Suzanne StAlban 's engaging memoir of her life, from an eccentric childhood in the South of France and Malaya to intelligence work in war-torn Algiers, is read by Jane Lapotaire. Abridged in five parts by Sarah LeFanu. Part 1. Producer SaraDavies
Peter Snow concludes the series in which each programme's stories come from the pages of an archive newspaper.
Required reading after Christmas lunch in 1897 - the New Year edition of the popular Strand
Magazine. This week, the history of messages in bottles; how marathon stilt-walking began near
Bordeaux; and are the classic examples of topiary pictured in the magazine still to be seen in the gardens of Levens Hall in Cumbria? Producer Andrew Green
The conclusion of Agatha Christie's famous novel, dramatised in five parts by Michael Bakewell. In order to lure the killer out into the open, Poirot takes an astonishing step. Now, at the denouement of the mystery, he summons everyone to the house. with Suzanna Hamilton, Richenda Carey, Hilda Schroder and Andrew Wincott. Director Enyd Williams
Chief lnsp Japp:
Lionel Kelleway presents the quiz which goes in search of Britain's most knowledgeable naturalist. This week the programme comes from Malham Reid Centre in Yorkshire.
Producer Brett Westwood. E-MAIL: email@example.com
WEBSITE: www.bbc.co.uk/nature. Repeated Saturday llpm
A powerful and quirky insight into childhood and religion by Shelagh Delaney. A young girl convalesces by the sea in postwar Blackpool, her only companions fellow invalids, the nuns in charge of them and the waves. The girl has an extraordinarily strong voice, both knowing and innocent, as she teeters between childhood and adult life in this pithy and honest look at the world through a young girl's eyes. Director Polly Thomas
rFive classic European stories exploring the weird and the wonderful.
1: The Shadow by Hans Christian Andersen. A wise scholar grantshis shadow freedom, releasing him into societyto live as a man. But his act of charity goes badly awry. Read by Peter Capaldi. Producer Gemma Jenkins
Marcel Berlins presents a five-part series about puzzles which have been used throughout history as instruments of pleasure, pain and gain.
1: Puzzles of Space. Labyrinths and mazes can be deadly Or delightful. Producer Anna Parkinson (R)
Jeremy Hardyjoins regulars Barry Cryer , Graeme Garden , Tim Brooke-Taylor and chairman
Humphrey Lyttelton for the last in the current series of the antidote to panel games. This week's programme comes once more from the Swan theatre in High Wycombe,
Buckinghamshire. With Colin Sell at the piano. Producer Jon Naismith. Repeated Sunday 12 noon
by Mary Braddon
Nine ghost stories, dramatised by Robin Brooks.
At a Christmas party, the young Rebecca West meets a mysterious stranger. Literary passions, among others, are aroused. What does it take to tell a good ghost story? A challenge is proffered, a battle of wits begins, as does a descent into dark imaginings.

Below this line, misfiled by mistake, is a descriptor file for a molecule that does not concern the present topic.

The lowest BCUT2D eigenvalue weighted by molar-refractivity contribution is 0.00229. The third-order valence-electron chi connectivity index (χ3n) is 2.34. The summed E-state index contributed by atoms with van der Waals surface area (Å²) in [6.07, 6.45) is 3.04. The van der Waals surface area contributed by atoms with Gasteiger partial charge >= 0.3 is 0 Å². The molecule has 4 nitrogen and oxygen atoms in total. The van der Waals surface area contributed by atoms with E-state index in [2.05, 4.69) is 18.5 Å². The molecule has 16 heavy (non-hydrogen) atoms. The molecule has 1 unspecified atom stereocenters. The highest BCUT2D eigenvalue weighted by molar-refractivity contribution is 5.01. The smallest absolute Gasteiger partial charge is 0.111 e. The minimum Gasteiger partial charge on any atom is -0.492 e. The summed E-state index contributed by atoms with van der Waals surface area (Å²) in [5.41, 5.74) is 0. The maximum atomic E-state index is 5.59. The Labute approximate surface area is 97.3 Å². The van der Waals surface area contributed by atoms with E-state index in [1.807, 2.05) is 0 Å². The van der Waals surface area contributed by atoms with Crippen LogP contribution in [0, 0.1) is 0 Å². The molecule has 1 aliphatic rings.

Director Clive Brill.
Repeated from 10.45am.
Further cast details across the week.
The Winner, the Patron and the Consumer. Art and artists of all varieties are now an item on business plans, from governments and newspaper editors to multinationals - even funeral parlours! Kate Mosse - novelist, deputy director of the Chichester Festival Theatre and founder of the Orange Prize for Fiction -concludes her examination of the growing relationship between business and the arts and asks: Who is manipulating whom? Producer Marina Salandy-Brown
Sweden. Greater Stockholm has become Europe's Silicon Valley. In the last two years, the bill for
Sweden's sick leave has doubled. The connection
- burn-out. Rosie Goldsmith investigates why the Swedes are becoming stressed at work and what is beingdonetO help them. Repeated from Thursday llam
The conclusion of the series about animals that have changed the face of the planet and influenced human affairs through theirclose relationship with people. Disease Carriers
It is common knowledge that we can get nasty diseases from insects such as mosquitos and tsetse flies, but most of our major diseases were a product of domestic animals - BSE is by no means a first. Brian Leith investigates the impact of the animal carriers of human disease.
WEBSITE: www.bbc.co.uk/nature. E-MAIL: firstname.lastname@example.org Producer Jan Castle
Helena Bonham Carter reads five extracts from Artemis Cooper 's acclaimed biography of cookery writer Elizabeth David , who brought the light and tastes of the Mediterranean to postwar Britain, and whose private life was as passionate as herwriting. Abridged by Sally Marmion. Part 1. Producer Sarah Johnson (R)
There are more than 5 million programme listings in Genome. This is a
historical record of the planned output and the BBC services of any
given time. It should be viewed in this context and with the
understanding that it reflects the attitudes and standards of its time
- not those of today.
Genome is a digitised version of the Radio Times from 1923 to 2009 and
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programmes, online etc.
This internal version of Genome, which includes all the magazine covers,
images and articles as well as the programme listings from the Radio
Times, is different to the version of BBC Genome that is available
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